Kuromantis
    Link
    Party Primaries Must Go: Extremely low turnout means partisan primaries motivate legislators to keep in lockstep with a narrow and extreme slice of the electorate rather than govern in the public...

    Party Primaries Must Go: Extremely low turnout means partisan primaries motivate legislators to keep in lockstep with a narrow and extreme slice of the electorate rather than govern in the public interest.

    Why did so many Republicans—147 of them—object to the Electoral College result on January 6?

    Most voted to overturn the election out of fear. Not fear of the angry mob that had invaded the Capitol hours earlier, but fear of the voters who might threaten their reelection––specifically in their next party primary.

    The problem stems from the fact that most members of Congress represent districts that have become reliably Democratic or Republican; some districts have been gerrymandered that way, but most are now “safe” for one party because of the electorate’s own self-sorting, driven by our growing rural and urban divide. Without any real competition in the general election, the only election of consequence in the large majority of congressional districts––and the only mechanism for accountability––is the primary.

    Further, in lopsided districts, only the primary of the dominant party actually matters. In a majority of states, laws prohibit either unaffiliated voters or members of the other party from participating in these elections, sometimes both. And among those who can participate, very few do. Despite record turnout in the November 2020 election, just 10 percent of eligible voters nationwide cast ballots in primaries that effectively decided the outcome of more than 80 percent of U.S. House elections, according to a new report by Unite America, an organization I lead.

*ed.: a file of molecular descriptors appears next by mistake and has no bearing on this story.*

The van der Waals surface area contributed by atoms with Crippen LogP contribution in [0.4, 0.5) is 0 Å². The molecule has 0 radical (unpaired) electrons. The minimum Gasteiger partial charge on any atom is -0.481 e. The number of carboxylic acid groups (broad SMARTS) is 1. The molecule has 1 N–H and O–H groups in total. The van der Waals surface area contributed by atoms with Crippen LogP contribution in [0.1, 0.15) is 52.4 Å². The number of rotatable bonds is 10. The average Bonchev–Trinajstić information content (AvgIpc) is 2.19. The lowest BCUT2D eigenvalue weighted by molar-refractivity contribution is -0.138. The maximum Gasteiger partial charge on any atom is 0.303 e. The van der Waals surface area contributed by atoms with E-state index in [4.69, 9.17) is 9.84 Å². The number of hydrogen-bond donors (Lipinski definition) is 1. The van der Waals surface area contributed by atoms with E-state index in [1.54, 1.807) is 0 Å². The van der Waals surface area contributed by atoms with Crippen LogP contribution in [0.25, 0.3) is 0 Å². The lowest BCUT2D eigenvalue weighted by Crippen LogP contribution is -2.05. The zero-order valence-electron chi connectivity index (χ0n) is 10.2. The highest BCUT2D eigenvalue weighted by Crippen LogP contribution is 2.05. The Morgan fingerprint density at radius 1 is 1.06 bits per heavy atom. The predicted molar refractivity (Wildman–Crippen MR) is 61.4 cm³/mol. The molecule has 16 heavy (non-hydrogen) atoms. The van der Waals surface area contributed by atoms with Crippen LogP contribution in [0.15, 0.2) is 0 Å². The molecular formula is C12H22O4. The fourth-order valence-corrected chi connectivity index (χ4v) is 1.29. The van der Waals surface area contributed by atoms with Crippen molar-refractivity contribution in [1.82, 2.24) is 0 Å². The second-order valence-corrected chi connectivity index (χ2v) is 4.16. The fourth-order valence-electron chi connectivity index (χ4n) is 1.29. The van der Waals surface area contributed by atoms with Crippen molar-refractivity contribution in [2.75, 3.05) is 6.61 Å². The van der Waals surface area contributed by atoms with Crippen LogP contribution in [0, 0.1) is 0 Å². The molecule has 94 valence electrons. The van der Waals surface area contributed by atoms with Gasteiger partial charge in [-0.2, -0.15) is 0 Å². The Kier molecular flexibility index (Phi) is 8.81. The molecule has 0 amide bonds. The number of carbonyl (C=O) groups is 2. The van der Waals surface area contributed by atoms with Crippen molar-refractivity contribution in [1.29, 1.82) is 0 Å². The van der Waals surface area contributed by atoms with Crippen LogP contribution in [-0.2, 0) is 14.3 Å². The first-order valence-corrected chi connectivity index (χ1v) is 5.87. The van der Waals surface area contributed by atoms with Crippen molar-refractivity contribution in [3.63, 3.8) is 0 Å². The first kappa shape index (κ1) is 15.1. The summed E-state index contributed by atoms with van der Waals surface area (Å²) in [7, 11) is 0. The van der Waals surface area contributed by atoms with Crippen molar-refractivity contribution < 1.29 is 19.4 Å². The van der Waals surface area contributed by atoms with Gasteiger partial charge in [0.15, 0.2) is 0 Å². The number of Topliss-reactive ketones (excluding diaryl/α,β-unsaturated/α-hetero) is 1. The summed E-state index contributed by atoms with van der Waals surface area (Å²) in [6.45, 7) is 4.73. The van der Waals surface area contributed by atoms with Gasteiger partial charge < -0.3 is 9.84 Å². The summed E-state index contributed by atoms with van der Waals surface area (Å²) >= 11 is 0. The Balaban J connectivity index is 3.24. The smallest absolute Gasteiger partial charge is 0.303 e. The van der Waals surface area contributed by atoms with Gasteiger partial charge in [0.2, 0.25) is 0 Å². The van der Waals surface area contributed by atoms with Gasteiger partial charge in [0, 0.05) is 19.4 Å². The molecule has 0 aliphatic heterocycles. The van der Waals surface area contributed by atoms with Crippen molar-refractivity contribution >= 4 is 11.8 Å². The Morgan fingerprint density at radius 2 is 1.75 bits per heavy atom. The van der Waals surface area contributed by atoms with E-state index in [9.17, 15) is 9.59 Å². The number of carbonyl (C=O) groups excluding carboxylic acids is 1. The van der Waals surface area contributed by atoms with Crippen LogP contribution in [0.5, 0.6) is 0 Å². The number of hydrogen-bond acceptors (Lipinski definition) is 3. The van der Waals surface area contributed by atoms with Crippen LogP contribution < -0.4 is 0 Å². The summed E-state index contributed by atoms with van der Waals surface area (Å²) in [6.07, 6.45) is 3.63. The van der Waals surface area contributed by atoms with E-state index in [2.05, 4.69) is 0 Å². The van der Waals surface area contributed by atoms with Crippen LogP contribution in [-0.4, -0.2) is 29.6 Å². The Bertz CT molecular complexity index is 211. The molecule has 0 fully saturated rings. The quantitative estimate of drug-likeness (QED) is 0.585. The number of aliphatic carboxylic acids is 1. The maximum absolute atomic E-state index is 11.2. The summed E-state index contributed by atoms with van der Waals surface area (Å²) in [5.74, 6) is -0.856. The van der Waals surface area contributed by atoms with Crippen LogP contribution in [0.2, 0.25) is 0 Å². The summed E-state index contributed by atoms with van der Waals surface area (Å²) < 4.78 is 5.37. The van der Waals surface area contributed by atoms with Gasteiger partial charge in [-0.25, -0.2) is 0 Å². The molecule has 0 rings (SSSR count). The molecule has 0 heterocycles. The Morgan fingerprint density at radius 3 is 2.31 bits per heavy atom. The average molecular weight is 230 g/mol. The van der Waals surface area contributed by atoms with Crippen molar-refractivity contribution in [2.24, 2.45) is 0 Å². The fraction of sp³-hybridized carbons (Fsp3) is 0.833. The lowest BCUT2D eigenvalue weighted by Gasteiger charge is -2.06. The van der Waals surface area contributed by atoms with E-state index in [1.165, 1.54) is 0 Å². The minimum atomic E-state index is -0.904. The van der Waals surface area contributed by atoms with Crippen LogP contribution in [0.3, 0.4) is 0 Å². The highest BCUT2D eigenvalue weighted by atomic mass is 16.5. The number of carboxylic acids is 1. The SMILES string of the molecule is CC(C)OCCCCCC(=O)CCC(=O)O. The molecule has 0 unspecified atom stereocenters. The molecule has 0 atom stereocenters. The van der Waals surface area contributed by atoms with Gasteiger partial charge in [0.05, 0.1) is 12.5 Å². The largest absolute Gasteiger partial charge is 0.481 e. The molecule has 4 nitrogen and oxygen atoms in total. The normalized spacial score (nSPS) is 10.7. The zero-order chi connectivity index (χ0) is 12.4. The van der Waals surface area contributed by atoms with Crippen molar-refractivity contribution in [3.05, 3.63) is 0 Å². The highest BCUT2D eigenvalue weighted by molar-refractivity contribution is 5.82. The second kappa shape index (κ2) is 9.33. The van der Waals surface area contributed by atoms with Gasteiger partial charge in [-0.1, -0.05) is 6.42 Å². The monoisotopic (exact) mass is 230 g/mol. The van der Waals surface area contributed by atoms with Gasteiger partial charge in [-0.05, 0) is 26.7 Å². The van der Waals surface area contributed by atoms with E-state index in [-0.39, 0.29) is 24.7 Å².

A solution to this problem that he mentions on the article is this:

    [...] in November, Alaska became the latest state to ditch partisan primaries when its voters adopted a sweeping election-reform package on the ballot.

    Known as “final-four voting,” this system has two major advantages. First, by abolishing party primaries, it eliminates elected leaders’ fear of being “primaried” by a small base of voters within their own party. Second, by abolishing plurality-winner elections and the “spoiler” effect they produce, it levels the playing field for independent and third-party candidates.

    Personally I find this to be definitely far better than the current system, albeit I think primaries would still be good in a national level because they can highlight differences inside the parties and encourage reconciling them (which is why primaries exist in the US) as opposed to generally having your party's candidate for president be a choice left to a far smaller group, albeit this would be far better if the US had an electoral system that truly allowed multiple parties.

    2 votes
    1. nukeman
      Link Parent
      Frankly, I’d rather move toward a multi-party system (probably via MMP) with parties being allowed stricter primaries. These massive big tent parties aren’t exactly productive.

      Frankly, I’d rather move toward a multi-party system (probably via MMP) with parties being allowed stricter primaries. These massive big tent parties aren’t exactly productive.